- The threat of collateral damage against legitimate sites is extraordinarily real. It's so real we have clear evidence of it happening at home, in the case of Dajaz1.com. Or with the death of Veoh. Or with the very fact that SOPA supporters continue to claim that RapidShare is one of the key sites they seek to kill via SOPA, despite it being declared legal in both the US and Europe.
- Finally, there's the fact that all of the evidence suggests that SOPA won't actually help to either stop infringement or to get people to pay more for content. Considering the widespread collateral damage, when all of the evidence suggests that the bill itself won't actually help solve the specific problem it's supposedly targeting, isn't that a cause for a concern?
First of all, hundreds upon hundreds of companies have come out against the bill -- including supposed "supporters" on the list that Smith's own staff at the House Judiciary Committee put out, claiming they supported the bill. The idea that these are all driven by Google is hilarious. On top of that, Smith is being downright insulting to the hundreds of thousands of people who have written and called Congress to express their displeasure with the bill. They weren't doing so because Google wants to profit from illegal activity online, but because they're legitimately worried about the bill.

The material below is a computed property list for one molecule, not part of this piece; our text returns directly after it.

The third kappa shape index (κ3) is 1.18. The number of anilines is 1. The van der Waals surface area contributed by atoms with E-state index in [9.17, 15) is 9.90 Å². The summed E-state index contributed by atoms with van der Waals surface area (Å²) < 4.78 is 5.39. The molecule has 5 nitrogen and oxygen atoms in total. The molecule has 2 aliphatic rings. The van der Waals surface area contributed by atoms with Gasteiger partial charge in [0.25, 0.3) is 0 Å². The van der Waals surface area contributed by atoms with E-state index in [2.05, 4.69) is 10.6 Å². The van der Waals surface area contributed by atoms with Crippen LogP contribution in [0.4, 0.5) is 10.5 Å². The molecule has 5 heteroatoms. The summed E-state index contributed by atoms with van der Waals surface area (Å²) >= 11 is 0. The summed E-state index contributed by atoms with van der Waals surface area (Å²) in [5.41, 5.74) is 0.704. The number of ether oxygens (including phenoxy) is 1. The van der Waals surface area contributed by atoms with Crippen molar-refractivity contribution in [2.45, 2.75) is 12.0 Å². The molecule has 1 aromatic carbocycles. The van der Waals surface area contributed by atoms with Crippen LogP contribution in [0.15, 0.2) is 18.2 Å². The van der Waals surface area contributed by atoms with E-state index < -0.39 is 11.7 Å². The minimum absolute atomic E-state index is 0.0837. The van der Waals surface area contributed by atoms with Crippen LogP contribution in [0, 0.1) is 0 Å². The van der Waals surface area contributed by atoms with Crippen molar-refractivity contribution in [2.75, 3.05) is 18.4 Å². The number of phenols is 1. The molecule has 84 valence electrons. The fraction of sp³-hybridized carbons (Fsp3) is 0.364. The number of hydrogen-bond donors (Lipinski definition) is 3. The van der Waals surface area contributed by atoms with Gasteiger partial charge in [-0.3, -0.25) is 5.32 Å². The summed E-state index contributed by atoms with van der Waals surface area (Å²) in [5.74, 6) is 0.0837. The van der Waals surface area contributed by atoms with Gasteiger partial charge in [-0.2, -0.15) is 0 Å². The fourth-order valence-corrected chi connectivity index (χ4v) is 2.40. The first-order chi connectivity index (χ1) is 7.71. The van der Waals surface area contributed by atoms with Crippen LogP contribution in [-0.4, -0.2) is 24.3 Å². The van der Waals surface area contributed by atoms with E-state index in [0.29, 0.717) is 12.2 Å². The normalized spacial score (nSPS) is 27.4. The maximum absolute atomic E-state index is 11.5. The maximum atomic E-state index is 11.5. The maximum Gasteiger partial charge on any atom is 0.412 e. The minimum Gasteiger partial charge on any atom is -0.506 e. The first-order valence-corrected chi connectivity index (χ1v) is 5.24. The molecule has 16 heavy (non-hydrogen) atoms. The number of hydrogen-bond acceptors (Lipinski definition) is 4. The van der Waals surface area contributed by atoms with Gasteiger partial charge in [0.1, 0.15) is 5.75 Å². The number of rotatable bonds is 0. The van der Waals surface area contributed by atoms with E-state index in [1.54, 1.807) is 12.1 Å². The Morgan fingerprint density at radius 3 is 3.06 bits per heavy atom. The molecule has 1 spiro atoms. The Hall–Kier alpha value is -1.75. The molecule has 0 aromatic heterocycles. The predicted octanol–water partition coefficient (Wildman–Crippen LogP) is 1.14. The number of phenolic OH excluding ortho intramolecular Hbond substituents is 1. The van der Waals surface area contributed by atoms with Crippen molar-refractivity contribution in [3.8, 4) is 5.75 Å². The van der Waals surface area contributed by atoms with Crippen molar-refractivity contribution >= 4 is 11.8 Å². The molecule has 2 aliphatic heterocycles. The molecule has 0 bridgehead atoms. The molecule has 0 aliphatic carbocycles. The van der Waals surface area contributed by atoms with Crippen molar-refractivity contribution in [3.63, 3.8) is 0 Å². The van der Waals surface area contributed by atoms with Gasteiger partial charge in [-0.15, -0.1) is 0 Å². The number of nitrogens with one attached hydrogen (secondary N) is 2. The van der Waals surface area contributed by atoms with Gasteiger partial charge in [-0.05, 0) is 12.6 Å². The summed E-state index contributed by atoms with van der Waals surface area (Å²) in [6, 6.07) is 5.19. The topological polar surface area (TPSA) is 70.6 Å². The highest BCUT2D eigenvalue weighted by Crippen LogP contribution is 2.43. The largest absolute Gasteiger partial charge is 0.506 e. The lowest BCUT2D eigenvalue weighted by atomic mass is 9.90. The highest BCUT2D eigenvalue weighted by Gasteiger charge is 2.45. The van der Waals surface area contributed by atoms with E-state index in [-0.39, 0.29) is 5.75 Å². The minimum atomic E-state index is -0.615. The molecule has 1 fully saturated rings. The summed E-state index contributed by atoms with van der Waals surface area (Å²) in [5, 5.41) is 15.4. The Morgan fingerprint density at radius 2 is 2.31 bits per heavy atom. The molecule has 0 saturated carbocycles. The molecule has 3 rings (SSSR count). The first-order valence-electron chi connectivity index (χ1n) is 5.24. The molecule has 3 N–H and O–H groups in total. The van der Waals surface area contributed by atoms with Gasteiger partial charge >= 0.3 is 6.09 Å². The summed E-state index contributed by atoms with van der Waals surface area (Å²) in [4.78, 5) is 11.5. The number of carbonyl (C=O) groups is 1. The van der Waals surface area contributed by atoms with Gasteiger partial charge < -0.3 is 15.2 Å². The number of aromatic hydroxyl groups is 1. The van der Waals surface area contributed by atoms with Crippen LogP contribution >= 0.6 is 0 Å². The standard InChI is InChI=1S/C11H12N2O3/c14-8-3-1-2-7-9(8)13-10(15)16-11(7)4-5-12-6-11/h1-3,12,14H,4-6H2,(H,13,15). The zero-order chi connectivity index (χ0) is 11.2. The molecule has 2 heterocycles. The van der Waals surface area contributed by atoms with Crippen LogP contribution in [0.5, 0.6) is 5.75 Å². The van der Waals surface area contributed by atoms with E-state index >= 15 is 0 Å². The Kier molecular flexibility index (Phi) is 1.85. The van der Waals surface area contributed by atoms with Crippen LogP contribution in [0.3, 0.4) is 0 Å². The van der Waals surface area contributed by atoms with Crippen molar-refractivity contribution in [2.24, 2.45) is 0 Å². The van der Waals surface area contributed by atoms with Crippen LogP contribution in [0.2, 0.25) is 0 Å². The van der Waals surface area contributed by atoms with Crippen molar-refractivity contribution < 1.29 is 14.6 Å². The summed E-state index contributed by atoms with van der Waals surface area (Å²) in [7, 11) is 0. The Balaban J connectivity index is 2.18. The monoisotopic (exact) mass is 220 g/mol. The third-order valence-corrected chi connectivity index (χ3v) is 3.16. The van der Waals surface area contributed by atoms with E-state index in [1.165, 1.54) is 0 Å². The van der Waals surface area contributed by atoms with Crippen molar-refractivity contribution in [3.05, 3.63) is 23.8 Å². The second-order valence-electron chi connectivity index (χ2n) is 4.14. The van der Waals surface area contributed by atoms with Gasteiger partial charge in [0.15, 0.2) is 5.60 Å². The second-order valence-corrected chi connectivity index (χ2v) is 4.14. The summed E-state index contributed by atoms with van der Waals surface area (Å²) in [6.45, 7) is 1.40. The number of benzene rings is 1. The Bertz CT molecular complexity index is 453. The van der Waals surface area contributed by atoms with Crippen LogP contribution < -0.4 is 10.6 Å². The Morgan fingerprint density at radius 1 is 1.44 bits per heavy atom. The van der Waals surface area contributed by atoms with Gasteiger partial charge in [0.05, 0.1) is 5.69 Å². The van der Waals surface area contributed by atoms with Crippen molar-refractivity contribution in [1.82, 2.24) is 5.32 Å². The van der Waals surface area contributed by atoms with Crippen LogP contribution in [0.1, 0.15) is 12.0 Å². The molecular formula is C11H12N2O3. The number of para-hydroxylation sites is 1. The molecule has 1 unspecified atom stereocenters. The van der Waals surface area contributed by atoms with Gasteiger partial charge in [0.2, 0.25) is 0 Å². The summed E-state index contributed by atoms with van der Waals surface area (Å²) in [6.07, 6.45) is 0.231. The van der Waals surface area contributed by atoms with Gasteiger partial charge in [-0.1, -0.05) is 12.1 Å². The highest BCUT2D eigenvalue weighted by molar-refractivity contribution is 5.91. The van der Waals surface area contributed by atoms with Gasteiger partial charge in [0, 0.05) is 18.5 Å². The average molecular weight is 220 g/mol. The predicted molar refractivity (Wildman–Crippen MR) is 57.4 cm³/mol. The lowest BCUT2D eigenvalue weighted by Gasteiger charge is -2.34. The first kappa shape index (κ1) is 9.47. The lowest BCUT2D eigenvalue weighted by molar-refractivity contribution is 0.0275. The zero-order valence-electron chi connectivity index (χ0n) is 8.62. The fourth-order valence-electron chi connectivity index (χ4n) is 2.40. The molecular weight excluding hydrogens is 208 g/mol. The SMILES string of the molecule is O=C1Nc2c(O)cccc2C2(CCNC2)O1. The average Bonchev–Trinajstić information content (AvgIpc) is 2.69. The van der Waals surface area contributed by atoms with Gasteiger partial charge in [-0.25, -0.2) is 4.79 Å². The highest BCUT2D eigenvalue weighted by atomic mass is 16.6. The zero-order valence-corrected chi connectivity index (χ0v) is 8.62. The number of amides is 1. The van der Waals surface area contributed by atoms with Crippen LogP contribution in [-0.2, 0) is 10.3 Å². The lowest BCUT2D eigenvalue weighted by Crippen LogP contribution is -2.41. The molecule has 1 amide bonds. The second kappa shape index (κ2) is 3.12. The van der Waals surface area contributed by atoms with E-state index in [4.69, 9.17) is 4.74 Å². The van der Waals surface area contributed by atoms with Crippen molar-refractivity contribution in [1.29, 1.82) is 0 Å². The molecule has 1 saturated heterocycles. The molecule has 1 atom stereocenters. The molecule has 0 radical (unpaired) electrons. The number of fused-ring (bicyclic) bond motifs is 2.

Certainly, back over the summer when Hollywood told Smith he had to take the bill away from Rep. Goodlatte and put in all of their favorite concepts to censor the internet, the most vocal opposition had come from Google. But since then, pretty much the entire tech industry has risen up to point out the problems of the bill. And, even worse for Smith, so have many in the creative community. We have movie and TV stars, along with best selling authors. We've seen more and more in the creative community itself speak out against this bill, because they recognize that they use and rely on the internet as well.
The truth is that the remaining "support" for the bill has been reduced to a few big (but shrinking) companies in a legacy industry who have chosen not to adapt to changing times. And while all of this is happening, the people in that same industry who aren't tied down looking at the past are adapting and making tons of money.
The basic fact of the situation is that Lamar Smith is wrong in almost everything he argues here. He's wrong about what the bill is. He's wrong about whether or not it's needed. He's wrong about the impact of the bill. He's wrong about the opposition. He's wrong about the criticism. The public is recognizing most of this. Smith's decision to double down on the old story that this is just about Google is a sign of a sad politician lashing out because his plan to help his biggest campaign contributors is being seen for what it is: a government hand out to a few Hollywood fat cats too lazy to adapt... and all done at the expense of the one part of the economy that has continued to grow and to shine: the internet.